The Bride's Bouquet
The bouquet is a shield-shaped wired bouquet of myrtle, lily-of-the-valley, sweet William and hyacinth. The bouquet was designed by Shane Connolly, who was also responsible for the decorations in Westminster Abbey.
It draws on the traditions of flowers of significance for the Royal Family, the Middleton family and on the Language of Flowers.
The flowers' meanings in the bouquet are:
- Lily-of-the-valley - Return of happiness
- Sweet William - Gallantry
- Hyacinth - Constancy of love
- Ivy - Fidelity; marriage; wedded love; friendship; affection
- Myrtle - the emblem of marriage; love.
The bouquet contains stems from a myrtle planted at Osborne House, Isle of Wight, by Queen Victoria in 1845, and a sprig from a plant grown from the myrtle used in The Queen's wedding bouquet of 1947.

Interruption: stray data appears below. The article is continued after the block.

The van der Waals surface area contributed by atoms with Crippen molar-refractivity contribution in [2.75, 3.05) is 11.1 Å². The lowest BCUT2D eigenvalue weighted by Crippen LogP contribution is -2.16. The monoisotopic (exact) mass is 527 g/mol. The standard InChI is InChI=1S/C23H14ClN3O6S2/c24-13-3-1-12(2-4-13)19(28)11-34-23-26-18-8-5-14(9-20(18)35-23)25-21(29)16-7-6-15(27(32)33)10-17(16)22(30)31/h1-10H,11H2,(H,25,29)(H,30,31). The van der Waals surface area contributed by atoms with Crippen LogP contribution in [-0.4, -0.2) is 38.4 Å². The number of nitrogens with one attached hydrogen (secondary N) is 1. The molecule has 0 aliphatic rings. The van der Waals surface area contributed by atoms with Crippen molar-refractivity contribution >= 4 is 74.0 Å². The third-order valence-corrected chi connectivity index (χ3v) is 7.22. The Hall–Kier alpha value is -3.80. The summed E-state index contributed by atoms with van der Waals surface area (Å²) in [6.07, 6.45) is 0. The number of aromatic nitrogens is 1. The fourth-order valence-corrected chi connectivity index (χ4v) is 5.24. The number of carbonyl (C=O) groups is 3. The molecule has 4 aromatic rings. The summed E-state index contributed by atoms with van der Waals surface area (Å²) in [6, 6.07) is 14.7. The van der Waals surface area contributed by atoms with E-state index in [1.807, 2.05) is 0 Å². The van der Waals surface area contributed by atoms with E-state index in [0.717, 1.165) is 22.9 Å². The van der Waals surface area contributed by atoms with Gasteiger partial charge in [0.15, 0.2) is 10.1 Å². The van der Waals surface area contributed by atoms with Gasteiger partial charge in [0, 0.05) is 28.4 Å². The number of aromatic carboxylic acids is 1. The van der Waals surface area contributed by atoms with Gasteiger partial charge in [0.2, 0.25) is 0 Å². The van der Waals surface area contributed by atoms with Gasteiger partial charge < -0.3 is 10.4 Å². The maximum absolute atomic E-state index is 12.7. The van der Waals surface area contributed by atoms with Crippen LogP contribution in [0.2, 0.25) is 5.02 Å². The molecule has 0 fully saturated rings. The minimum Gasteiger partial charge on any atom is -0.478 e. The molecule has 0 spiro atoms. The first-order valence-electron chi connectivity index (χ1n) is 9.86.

The tradition of carrying myrtle begun after Queen Victoria was given a nosegay containing myrtle by Prince Albert's grandmother during a visit to Gotha in Germany. In the same year, Queen Victoria and Prince Albert bought Osborne House as a family retreat, and a sprig from the posy was planted against the terrace walls, where it continues to thrive today.
The myrtle was first carried by Queen Victoria eldest daughter, Princess Victoria, when she married in 1858, and was used to signify the traditional innocence of a bride.